Delays in rogue surgeon negligence cases
A number of breast cancer patients of a surgeon suspended from the General Medical Council are experiencing lengthy delays in compensation payments.
The doctor's suspension came in 2012 after he was accused of performing "cleavage-sparing mastectomies", a procedure that is not formally recognised and may leave patients at greater risk of the cancer returning.
What is a cleavage-sparing mastectomy?
A cleavage-sparing mastectomy involves the surgeon leaving a significant proportion of tissue behind in the inner aspect of the breast, in order to retain the patient's breast cleavage - even in women not undergoing immediate reconstruction.
According to reports, the procedure is in breach of national guidelines, which state that leaving tissue after a mastectomy increases the chances of cancer recurring - especially if the remaining breast tissue does not receive radiotherapy.
The technique is different to the widely-used skin sparing mastectomy, where the surgeon leaves behind an envelope of skin to improve the appearance of breast reconstruction.
Is the surgeon's conduct negligent?
This doctor may have breached his duty of care to his patients, potentially giving rise to surgical negligence claims. The 'pioneering' treatment fell below the standard expected of a competent healthcare professional.
Investigations were carried out as early as 2003 when colleagues became concerned that he was not removing enough tissue during mastectomies. Although a number of recommendations were made these appear not to have been acted upon. Further fears were raised in 2007, but despite the doctor being told to stop performing cleavage-sparing operations he continued until as late as 2011.
These actions may have caused his patients avoidable harm. By leaving tissue in place they face the prospect of the cancer returning, or of secondary cancers developing. This may not have been the case had all the tissue been removed.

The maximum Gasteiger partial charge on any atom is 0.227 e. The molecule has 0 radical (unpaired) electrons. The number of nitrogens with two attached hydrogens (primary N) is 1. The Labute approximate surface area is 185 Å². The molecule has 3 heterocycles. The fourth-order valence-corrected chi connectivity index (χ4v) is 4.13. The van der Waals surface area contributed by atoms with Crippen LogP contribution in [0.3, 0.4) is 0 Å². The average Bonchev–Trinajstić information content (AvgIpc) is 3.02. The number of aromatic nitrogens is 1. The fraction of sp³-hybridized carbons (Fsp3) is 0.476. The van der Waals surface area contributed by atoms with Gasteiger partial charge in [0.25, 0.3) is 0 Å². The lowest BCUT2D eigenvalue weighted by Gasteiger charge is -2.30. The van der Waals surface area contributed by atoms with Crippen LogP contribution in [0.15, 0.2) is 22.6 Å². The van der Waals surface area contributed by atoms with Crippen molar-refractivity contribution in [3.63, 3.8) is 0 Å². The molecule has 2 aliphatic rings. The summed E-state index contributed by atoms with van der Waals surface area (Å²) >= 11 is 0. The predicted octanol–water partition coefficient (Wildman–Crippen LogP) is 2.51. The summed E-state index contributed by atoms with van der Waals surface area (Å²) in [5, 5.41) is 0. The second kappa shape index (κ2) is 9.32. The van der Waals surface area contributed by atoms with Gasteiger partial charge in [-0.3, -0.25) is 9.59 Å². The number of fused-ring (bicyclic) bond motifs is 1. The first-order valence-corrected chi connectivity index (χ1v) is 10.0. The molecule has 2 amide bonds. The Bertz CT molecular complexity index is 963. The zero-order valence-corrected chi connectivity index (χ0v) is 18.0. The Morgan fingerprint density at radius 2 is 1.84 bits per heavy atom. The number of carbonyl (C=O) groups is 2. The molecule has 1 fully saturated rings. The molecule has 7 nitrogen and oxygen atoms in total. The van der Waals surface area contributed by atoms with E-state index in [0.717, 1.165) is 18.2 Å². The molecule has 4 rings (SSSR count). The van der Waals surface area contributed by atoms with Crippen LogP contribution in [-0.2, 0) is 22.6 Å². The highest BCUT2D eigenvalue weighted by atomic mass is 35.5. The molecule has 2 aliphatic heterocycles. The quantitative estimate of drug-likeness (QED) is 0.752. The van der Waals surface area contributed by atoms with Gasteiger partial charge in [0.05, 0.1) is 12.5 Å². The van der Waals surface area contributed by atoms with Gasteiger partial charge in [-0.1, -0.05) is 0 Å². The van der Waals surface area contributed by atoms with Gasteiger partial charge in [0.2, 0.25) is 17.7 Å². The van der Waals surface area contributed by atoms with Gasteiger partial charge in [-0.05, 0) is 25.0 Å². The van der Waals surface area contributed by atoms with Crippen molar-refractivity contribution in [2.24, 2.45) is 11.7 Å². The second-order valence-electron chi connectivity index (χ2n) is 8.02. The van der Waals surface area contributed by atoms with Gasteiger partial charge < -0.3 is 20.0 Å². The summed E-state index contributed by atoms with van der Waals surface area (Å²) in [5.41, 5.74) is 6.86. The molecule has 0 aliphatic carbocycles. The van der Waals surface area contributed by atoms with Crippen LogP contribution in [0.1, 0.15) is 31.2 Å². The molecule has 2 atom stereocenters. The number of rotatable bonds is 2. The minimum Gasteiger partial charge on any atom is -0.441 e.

Patients have had to undergo further surgery to remove the excess breast tissue and concerns about their prognosis has led to emotional and psychological distress.
Why has compensation not yet been agreed?
The doctor operated on his patients at several NHS and two private hospitals.
Those patients treated at the NHS hospitals have already had their claims settled, but some of the private patients are still waiting.
This is because the NHS has financial responsibility for negligence attributable to medical staff employed at the hospitals. Most doctors employed by the NHS are covered for the duties listed in their contract by the Hospital and Community Health Services indemnity scheme (often called NHS or Crown Indemnity).
Doctors undertaking private work or work in independent hospitals are responsible for arranging their own liability insurance with a medical defence organisation (MDO).
However, although the doctor had taken out indemnity insurance with the Medical Defence Union (MDU), the insurer is disputing the claims because some of the procedures he carried out may be illegal and therefore not included in his cover.
They stated that the cover is discretionary and may legitimately be withdrawn if a surgeon's practice falls outside of the insurance terms.
What will happen now?
The organisation running the private hospitals where the doctor carried out the operations has issued an unreserved apology to his patients.
The complexities in the legal process are compounded because patients had treatment privately, or through the NHS or a mixture of both. It means that some claimants may face further delays in receiving compensation.